Browse Prior Art Database

# Time Integration Algorithms for Circuit Analysis

IP.com Disclosure Number: IPCOM000050038D
Original Publication Date: 1982-Aug-01
Included in the Prior Art Database: 2005-Feb-09
Document File: 4 page(s) / 44K

IBM

## Related People

Liniger, W: AUTHOR [+2]

## Abstract

Introduction. The purpose of this article is to give a new formulation for the integration of circuit equations in the time domain. It offers advantages over existing, widely used methods (like the backward differentiation methods) in the following areas:

This text was extracted from a PDF file.
At least one non-text object (such as an image or picture) has been suppressed.
This is the abbreviated version, containing approximately 53% of the total text.

Page 1 of 4

Time Integration Algorithms for Circuit Analysis

1. Introduction.

The purpose of this article is to give a new formulation for the integration of circuit equations in the time domain. It offers advantages over existing, widely used methods (like the backward differentiation methods) in the following areas: a) Larger, strongly variable time steps can be taken

without loss of stability.

b) In computing oscillatory responses, the "numerical

damping" caused by the integration method is greatly

reduced.

c) A family of second-order methods is offered in the

algorithm (rather than a single one) so that we can

conveniently adapt the integration technique to the

problem at hand.

d) The methods can be implemented in the TAA (Tableau

Approach) as well as in the MNA (Modified Nodal Approach)

circuit formulation.

The formulas used here and the two basic modes of implementation, as well as the underlying theory, are given in [1-5. 2. Integration Methods.

The methods mentioned above are implementations of the two-step "A- contractive Arc" (ACA) formulas (see original) whose coefficients are specified, for the general variable-step case, by (see original). 3. Local Error Criterion.

A local error must be computed for control of accuracy and of the variable time step. In addition to A and E the following auxiliary quantities are needed: B:=r(n)r(n-1), C:=1+(n-1), and D:=1+ r(n-1)+r(n)r(n-1) equals B+C. The error is (see original). 4. Extrapolation.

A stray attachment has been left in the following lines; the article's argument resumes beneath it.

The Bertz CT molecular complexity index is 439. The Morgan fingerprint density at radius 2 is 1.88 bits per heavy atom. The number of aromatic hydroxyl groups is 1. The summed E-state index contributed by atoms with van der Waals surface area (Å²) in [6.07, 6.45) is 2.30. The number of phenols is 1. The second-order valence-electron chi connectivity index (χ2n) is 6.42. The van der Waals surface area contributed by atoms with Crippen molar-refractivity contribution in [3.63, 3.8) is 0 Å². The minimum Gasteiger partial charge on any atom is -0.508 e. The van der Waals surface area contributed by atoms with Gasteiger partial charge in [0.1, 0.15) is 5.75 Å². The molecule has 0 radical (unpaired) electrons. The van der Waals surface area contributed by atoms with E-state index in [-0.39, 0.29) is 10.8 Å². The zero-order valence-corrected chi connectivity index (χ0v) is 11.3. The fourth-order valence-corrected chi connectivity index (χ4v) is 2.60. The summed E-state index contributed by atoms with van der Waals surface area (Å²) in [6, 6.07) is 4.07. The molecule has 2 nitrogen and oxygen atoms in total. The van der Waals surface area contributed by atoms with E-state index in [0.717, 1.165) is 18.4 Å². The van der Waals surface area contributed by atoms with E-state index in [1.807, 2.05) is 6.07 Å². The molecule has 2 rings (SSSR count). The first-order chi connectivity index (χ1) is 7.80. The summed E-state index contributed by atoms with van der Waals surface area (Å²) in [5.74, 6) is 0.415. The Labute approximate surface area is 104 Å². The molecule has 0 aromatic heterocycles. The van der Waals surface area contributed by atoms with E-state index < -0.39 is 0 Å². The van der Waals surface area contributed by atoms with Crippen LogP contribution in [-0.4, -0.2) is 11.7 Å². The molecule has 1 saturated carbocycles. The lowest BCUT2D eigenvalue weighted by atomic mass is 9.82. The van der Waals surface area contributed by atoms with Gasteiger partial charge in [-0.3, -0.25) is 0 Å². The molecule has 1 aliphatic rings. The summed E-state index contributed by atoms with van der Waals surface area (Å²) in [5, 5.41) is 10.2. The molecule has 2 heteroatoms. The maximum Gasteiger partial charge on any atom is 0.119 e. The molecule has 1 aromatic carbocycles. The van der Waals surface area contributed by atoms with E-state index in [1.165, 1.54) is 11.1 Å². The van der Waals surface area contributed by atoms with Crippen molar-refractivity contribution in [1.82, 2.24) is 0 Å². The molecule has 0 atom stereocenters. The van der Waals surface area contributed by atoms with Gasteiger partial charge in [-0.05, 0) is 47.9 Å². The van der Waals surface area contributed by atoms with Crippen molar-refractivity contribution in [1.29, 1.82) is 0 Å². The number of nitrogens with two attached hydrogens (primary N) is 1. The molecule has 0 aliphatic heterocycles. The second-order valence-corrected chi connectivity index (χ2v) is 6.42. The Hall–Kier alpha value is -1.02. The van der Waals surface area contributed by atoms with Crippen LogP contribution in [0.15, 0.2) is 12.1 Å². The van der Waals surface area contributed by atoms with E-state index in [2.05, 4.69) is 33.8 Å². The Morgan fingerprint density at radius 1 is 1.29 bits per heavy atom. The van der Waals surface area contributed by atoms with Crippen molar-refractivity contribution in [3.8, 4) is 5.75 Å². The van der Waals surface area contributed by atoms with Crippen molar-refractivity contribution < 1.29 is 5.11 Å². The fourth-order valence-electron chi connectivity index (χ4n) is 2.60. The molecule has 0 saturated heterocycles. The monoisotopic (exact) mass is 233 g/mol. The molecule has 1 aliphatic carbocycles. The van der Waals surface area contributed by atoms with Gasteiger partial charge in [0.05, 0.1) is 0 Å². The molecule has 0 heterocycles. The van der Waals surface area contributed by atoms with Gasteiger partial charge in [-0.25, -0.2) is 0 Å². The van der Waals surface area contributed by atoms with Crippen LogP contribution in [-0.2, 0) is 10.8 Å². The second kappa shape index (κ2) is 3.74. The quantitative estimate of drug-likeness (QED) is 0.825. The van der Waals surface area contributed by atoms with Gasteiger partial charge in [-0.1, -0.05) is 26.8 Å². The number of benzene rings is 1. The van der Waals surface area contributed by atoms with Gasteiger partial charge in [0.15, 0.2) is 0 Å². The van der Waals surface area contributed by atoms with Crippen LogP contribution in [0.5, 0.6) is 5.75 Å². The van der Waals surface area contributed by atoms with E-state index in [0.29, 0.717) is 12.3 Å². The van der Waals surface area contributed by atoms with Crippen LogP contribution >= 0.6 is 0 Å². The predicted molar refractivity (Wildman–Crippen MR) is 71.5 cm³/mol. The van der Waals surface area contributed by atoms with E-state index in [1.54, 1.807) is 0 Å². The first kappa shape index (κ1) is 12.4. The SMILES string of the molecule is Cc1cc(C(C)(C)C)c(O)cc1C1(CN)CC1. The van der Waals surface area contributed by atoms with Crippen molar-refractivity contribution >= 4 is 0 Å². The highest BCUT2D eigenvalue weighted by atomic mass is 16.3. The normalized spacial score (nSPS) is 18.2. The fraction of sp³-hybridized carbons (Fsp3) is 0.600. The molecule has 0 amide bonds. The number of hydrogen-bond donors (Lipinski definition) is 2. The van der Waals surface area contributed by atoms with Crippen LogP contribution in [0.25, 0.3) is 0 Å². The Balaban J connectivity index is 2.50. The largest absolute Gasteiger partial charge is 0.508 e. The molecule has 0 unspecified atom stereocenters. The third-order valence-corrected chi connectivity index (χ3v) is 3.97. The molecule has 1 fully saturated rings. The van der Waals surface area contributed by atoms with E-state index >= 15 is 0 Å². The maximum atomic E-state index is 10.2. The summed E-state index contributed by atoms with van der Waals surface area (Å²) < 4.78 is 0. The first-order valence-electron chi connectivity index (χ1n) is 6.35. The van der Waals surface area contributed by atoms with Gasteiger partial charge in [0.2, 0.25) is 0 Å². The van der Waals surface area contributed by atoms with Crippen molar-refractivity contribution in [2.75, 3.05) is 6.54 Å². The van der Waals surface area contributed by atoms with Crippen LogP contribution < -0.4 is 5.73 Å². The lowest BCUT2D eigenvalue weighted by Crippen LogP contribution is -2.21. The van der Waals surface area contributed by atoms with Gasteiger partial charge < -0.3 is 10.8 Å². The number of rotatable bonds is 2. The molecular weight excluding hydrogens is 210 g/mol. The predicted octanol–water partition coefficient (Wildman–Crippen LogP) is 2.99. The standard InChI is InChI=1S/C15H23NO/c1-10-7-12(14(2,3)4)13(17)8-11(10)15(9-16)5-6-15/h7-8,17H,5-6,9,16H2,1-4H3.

For solving the nonlinear difference equations we require a predicted solution value based on extrapolating the backward data to the now-time. The predicted solution, based on Lagrange interpolation at t(n-1), t(n-2)and t(n-3), is (see original). 5. Time Integration for Linear Circuits.

For linear time-variant circuits one can implement the methods listed under section 2 above in the familiar multistep (MS) form (1) which, for this type of circuit, is as stable as the one-leg implementation discussed hereafter. Either the TAA or the MNA formulation can be used.

We are interested in the changes which the ACA methods introduce, as compared to the widely used two-step backward differentiation method (BD2). If for simplicity in writing we drop the subscript n of the coefficients and solve (1) w.r. to x(n), we obtain (see original) which is used to replace the derivatives (5). We find, for example, that the stamp for a capacitor between nodes A and B is (see original) where RHS=Right Hand Side. Other elements are treated similarly. We note that, except for the changes in the coefficients of stored elements, the

1

Page 2 of 4

MS network formulations are similar to those of the BD2 method (for which b(0) =1,b(1)=b(2)=0). 6. Time Solution for Nonlinear Circuits.

For circuits containing nonlinear or time-variant elements, the one-leg (OL) implementation of the ACA methods should be used in order to assure the strong stability properties mentioned under section 1 above. The OL implementation also requires less sto...